Home / Regular Issue / JST Vol. 29 (2) Jun. 2021 / JSSH-7443-2020


Revisiting the Metanarrative of ‘Two-nation’ Theory: A Postmodern Study of Salman Rushdie’s Midnight’s Children

Subham Ghosh and Smriti Singh

Pertanika Journal of Social Science and Humanities, Volume 29, Issue 2, June 2021

DOI: https://doi.org/10.47836/pjssh.29.2.10

Keywords: Jean François Lyotard, partition, postmodernism, Salman Rushdie, two-nation theory

Published on: 28 June 2021

In 1947 India was violently partitioned into the States of India and Pakistan. The political leaders behind this partition justified their decision based on the two-nation theory which had presented the two major religions namely Hindu and Muslim as two distinct civilizations that could not coexist. By marginalising and ignoring other important aspects of Indian society, and by magnifying only the religious aspect, they successfully created the metanarrative that would strengthen the ‘imagined’ border. Salman Rushdie, a postmodernist at heart, in Midnight’s Children artistically brings the minute details of common Indian lives to the fore and thereby compels the readers to reanalyse the validity of the theory. This study, thus, by referring to the postmodern theory propounded by Jean François Lyotard, has tried to examine the legitimacy of two-nation theory in the light of the micronarratives portrayed in the Midnight’s Children.

  • Akbar, M. J. (2008, December 7). Two-nation theory has bred practice of hatred. The Times of India. https://timesofindia.indiatimes.com/home/sunday-times/deep-focus/Two-nation-theory-has-bred-practice-of-hatred/articleshow/3803243.cms

  • Ambedkar, B. R. (1945). Pakistan or the partition of India. Thackers.

  • Anderson, B. (2006). Imagined communities: Reflection on the origin and spread of nationalism. Verso.

  • Chengappa, B. M. (2008). Pakistan: The role of religion in political evolution. Strategic Analysis, 24(12), 2155-2177. https://doi.org/10.1080/09700160108455346

  • Dalal, R. (2003). The Puffin history of India for children Volume 2. Penguin Books India Pvt. Ltd.

  • Droogan, J. (2009). Memory, history and identity in the post-religious universe of Salman Rushdie’s Midnight’s Children. Literature and Aesthetics, 19(2), 202-216.

  • Dwivedi, O. P. (2009). Nation and history: A postcolonial study of Salman Rushdie’s Midnight’s Children. Journal of Alternative Perspectives in the Social Sciences, 1(2), 498-522.

  • Eaton, R. (2014). Rethinking religious divides. Journal of Asian Studies, 73(2), 305-308.

  • Giles, T. (2010). Writing and chutnification in Rushdie’s Midnight’s Children. The Explicator, 65(3), 182-185. https://doi.org/10.3200/EXPL.65.3.182-185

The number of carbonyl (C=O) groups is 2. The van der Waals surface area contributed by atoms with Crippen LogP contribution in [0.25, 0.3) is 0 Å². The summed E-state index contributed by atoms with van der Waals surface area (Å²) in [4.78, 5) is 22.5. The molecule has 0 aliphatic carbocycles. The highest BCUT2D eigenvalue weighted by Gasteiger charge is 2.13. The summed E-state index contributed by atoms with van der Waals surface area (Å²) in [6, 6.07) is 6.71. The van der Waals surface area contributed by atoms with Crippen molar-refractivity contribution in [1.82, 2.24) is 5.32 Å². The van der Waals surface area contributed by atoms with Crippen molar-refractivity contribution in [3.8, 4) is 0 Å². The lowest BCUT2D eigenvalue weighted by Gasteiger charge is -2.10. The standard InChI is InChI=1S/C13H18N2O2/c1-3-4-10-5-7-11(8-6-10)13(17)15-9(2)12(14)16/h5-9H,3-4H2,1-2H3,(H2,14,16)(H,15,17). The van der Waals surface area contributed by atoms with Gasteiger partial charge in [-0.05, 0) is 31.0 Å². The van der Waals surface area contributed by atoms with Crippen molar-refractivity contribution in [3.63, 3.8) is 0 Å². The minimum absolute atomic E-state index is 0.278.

• Gilmartin, D. (2015). The historiography of India’s partition: Between civilization and modernity. The Journal of Asian Studies, 74(1), 23-41. https://doi.org/10.1017/S0021911814001685

  • Hasan, M. (2004). Partition narratives. Islam in South Asia, 23(1), 103-130.

  • Jay, S. (1991). Sources of Indian tradition. Penguin.

  • Kumanan, S. (2016). The theme of partition in Salman Rushdie’s Midnight’s Children. International Journal of English Research, 2(6), 20-26.

  • Leo, J. R. (1988). Postmodernity, narratives, sexual politics: Reflections on Jean François Lyotard. The Centennial Review, 32(4), 336-350.

  • Luburić-Cvijanović, A., & Muždeka, N. (2016). Salman Rushdie from postmodernism and postcolonialism to cosmopolitanism: Toward a global(ized) literature? Critique: Studies in Contemporary Fiction, 57(4), 433-447. https://doi.org/10.1080/00111619.2015.1091285

  • Lyotard, J. F. (1984). The postmodern condition: A report on knowledge. Manchester University Press.

  • O’Brien, C. C. (1988). Holy War against India. The Atlantic Monthly, 262(2), 54-64.

  • Quaid-e-Azam, & MRT. (1992). Problem of India’s future constitution and allied articles. Toosy Foundation.

  • Rao, M. M. (2008). Rushdie: Postmodernism and history. ICFAI Journal of English Studies, 3(3), 7-13.

  • Rushdie, S. (1991). Imaginary homelands. Granta Books.

  • Rushdie, S. (2008). Shame. Random House Trade Paperbacks.

  • Rushdie, S. (2012). Midnight’s children. Vintage.

  • Vershney, A. (2009). The idea of Pakistan. India International Centre Quarterly, 35(3), 2-21.

  • Wolpert, S. A. (2005). Jinnah of Pakistan. Oxford University Press.

ISSN 0128-7702

e-ISSN 2231-8534

Article ID


Download Full Article PDF

Share this article

Related Articles